According to this article (and many more like it), there are many countries around the world that will allow US citizens to study for free. If you are anything like me, you immediately began dreaming of all the amazing times you would have studying abroad, only to have those dreams come to a screeching halt when you thought about how to pay for your living expenses. After all, living anywhere ain’t cheap. It is one thing to consider paying for school and living expenses using student loans, but the fact of the matter is that most loans won’t pay for your living and studying expenses in a different country. And besides that, student loans are stupid. If you plan to get your degree using student loans, you are likely to be locked into paying for that shit for years to come–thus limiting your ability to travel, live abroad, take risks like quitting a job where you are unhappy, or dedicating time to volunteering.
So is it possible to live and study in another country and do things a little bit differently? Let’s see.
According to the Washington Post:
This northern European country charges no tuition fees, and it offers a large number of university programs in English. However, the Finnish government amiably reminds interested foreigners that they “are expected to independently cover all everyday living expenses.” In other words: Finland will finance your education, but not your afternoon coffee break.
If you are hoping to end up with a degree from a Finnish university, you will first need to decide what you want to study. You will be pleased to know that Finnish universities offer a huge range of degree offerings with titles that closely reflect their American counterparts. This makes it simple to identify the right program for you as well as get your credentials evaluated later on.
Most programs admit students for the fall term (late August, early September), but for masters and doctoral positions, these dates can fluctuate wildly. All programs determine their own requirements, but you can apply through to a maximum of six programs via the portal.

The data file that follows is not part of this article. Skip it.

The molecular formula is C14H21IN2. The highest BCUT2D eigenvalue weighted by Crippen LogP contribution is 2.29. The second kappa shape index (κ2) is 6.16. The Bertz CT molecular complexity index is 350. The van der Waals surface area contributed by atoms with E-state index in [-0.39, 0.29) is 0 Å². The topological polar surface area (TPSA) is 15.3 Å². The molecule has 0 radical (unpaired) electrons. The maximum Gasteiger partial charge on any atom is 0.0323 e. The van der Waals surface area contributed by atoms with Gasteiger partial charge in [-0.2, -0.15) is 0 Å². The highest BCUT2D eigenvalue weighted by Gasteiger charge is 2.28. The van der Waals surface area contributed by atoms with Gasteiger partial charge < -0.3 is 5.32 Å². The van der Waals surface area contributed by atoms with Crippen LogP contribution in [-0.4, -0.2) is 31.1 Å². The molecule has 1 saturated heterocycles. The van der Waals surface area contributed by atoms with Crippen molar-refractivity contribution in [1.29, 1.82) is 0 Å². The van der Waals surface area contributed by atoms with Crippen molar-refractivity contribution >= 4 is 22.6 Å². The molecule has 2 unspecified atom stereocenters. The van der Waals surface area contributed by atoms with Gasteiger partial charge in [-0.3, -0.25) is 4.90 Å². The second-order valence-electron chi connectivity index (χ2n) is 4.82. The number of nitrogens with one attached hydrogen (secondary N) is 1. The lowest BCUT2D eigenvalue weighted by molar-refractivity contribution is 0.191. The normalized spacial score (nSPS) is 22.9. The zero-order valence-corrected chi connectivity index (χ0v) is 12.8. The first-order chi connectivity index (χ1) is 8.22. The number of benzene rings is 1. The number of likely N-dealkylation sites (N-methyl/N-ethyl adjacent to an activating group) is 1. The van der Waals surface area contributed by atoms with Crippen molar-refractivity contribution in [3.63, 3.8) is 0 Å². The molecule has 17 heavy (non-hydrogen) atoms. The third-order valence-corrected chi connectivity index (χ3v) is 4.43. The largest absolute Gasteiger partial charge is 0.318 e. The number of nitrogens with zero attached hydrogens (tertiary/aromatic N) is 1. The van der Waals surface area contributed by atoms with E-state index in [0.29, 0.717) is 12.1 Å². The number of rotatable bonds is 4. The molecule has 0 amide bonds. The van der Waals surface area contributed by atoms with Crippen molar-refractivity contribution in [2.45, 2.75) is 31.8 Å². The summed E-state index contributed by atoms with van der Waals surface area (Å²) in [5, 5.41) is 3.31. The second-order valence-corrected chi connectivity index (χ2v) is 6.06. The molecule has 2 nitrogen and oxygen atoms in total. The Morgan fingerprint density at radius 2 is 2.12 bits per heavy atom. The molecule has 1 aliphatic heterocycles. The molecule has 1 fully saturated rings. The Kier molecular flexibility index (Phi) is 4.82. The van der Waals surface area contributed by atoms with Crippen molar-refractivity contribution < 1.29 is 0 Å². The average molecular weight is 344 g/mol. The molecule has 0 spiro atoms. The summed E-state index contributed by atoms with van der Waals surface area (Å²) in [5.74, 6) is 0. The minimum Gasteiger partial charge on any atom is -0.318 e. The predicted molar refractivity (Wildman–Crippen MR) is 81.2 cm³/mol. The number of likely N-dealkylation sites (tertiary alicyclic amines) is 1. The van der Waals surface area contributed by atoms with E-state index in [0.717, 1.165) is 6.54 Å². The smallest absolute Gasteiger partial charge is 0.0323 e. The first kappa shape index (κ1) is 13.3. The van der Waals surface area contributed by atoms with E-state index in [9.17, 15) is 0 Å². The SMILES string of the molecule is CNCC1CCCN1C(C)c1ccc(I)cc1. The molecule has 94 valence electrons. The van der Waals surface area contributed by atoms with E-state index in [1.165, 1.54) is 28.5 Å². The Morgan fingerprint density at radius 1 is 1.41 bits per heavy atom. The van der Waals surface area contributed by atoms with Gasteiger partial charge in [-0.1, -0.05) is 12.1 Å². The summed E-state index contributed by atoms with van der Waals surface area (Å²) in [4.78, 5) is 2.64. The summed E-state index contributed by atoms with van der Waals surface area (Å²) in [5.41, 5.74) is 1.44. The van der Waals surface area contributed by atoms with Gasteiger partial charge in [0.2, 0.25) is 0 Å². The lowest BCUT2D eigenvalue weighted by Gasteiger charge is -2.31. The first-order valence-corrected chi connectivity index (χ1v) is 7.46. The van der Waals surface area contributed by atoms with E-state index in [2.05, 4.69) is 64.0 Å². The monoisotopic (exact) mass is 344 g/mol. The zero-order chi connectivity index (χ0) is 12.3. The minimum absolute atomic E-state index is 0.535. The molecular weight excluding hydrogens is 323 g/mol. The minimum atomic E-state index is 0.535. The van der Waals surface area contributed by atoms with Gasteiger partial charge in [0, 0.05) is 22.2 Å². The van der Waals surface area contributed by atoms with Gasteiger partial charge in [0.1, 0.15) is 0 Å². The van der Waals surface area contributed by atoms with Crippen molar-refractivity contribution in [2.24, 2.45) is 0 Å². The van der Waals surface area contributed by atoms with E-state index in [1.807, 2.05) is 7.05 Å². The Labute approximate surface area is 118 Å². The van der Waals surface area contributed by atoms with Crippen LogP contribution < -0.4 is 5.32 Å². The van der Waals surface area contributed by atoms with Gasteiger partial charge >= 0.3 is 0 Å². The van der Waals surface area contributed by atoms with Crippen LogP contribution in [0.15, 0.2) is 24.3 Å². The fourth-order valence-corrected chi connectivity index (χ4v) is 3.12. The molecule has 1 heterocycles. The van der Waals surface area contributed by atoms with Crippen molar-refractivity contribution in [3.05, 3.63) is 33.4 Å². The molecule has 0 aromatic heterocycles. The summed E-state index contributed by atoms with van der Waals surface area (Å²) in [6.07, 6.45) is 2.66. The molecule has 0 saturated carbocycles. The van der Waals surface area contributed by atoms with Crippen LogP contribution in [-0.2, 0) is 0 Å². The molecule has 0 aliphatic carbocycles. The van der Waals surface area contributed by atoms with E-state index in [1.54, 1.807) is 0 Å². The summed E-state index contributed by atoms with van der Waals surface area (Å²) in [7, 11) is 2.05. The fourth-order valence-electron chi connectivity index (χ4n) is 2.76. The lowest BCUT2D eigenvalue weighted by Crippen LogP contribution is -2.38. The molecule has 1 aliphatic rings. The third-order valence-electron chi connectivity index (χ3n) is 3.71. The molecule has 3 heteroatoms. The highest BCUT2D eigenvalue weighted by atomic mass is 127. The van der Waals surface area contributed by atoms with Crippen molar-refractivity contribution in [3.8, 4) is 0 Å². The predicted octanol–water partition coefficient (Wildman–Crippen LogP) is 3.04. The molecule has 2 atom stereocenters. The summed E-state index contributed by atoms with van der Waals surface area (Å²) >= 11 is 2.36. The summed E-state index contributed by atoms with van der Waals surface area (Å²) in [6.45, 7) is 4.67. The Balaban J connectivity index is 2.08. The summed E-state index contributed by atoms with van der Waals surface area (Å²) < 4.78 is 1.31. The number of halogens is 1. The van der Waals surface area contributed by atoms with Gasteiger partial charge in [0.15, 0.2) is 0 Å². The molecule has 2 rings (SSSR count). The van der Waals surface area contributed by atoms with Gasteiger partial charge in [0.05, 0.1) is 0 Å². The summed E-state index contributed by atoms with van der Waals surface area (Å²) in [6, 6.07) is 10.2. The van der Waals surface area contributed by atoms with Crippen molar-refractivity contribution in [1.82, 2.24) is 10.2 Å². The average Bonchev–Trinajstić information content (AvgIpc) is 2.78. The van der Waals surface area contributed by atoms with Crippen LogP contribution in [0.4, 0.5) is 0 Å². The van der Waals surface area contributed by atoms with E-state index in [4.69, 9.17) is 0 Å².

Eligibility also differs between universities, but standard eligibility requirements are the ability to speak English well and pass an entrance exam specific to your proposed field of study (all bachelors degrees and some masters degrees). Masters-seeking students must have a bachelors and three years of relevant work experience.
If you are looking to work in Finland, it is possible. However, Finnish skills will increase your chances of finding employment. If you are able to find a job, you won’t be able to exceed 25 hours a week. Scholarships are available, but mainly for doctoral students. Living expenses are high, however, with a one-bedroom in the city costing 620 euro and 490 euro outside of the city.
In order to get a visa to live, study and potentially work in Finland, you are required to show that you have a minimum of 6700 euro in the bank. You are also required to show valid health insurance from your home country that will cover your time in Finland. Also be aware that this great deal in Finland might end in 2016.
It appears that Finland wouldn’t be a logical option for myself because I lack Finnish skills and the right kind of bank account. However, if you are independently wealthy or capable of receiving financing through other means, learning in Finland could be the best decision you’ve ever made.